new-york

Jordan Casteel, Cowboy E, Sean Cross, and Og Jabar, 2017, oil on canvas, 90 x 78".

Jordan Casteel

Casey Kaplan

Jordan Casteel, Cowboy E, Sean Cross, and Og Jabar, 2017, oil on canvas, 90 x 78".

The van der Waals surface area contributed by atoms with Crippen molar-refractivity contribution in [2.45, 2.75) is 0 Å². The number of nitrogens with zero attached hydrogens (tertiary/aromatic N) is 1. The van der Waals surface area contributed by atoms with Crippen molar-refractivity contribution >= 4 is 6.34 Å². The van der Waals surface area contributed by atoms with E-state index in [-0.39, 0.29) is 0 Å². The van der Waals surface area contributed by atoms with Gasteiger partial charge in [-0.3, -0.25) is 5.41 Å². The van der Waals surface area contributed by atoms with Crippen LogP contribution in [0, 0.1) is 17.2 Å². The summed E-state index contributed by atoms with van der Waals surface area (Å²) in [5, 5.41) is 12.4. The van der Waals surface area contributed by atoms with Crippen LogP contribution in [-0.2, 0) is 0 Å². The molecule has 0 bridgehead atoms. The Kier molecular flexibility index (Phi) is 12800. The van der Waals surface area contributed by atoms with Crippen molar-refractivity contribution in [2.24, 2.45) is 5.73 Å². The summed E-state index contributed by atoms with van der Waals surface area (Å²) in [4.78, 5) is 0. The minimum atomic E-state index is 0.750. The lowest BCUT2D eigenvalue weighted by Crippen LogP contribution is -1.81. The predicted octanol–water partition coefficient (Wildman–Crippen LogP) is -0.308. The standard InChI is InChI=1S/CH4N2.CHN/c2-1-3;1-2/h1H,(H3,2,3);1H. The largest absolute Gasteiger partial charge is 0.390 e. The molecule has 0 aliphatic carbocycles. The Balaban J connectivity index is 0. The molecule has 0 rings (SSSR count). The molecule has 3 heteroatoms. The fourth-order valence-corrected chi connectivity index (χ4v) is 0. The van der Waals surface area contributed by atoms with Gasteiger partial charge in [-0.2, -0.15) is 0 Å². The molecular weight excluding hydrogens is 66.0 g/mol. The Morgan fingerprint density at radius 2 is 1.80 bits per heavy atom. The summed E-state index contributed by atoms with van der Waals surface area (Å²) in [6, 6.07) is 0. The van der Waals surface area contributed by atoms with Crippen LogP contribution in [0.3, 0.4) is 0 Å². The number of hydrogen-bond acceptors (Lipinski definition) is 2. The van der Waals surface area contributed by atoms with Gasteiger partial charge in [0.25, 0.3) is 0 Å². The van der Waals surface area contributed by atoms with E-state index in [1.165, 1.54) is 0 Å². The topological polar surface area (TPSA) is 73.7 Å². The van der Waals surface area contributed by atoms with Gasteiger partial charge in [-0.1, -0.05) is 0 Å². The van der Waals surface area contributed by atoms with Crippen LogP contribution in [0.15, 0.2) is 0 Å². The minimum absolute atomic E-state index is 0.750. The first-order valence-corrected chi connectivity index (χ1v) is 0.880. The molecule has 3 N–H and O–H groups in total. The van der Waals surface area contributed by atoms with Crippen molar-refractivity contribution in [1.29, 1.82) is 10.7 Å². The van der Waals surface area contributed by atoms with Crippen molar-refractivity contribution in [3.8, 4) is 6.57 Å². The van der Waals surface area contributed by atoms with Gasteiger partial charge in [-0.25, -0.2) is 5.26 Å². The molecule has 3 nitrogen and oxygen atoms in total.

The initial response to Jordan Casteel’s “Nights in Harlem” is a case study in how an exhibition’s reception can be overdetermined by an immediately preceding exhibition. By dint of their subject matter, her larger-than-life paintings of black men she met on the streets of Harlem inevitably recall the recent survey of portraits by Alice Neel of her neighbors in Spanish Harlem and on the Upper West Side, organized by Hilton Als at David Zwirner gallery. This has prompted critics to equate Casteel with Neel, more out of reflex than reflection. Most prominently, Jerry Saltz proclaimed Casteel “Alice Neel in embryo.” No doubt, the label was intended as laudatory, but it is ultimately demeaning, in much the same way that the framing of Oscar Murillo as the second coming of Jean-Michel Basquiat has been demeaning. It assures the market that this new package contains a familiar product,

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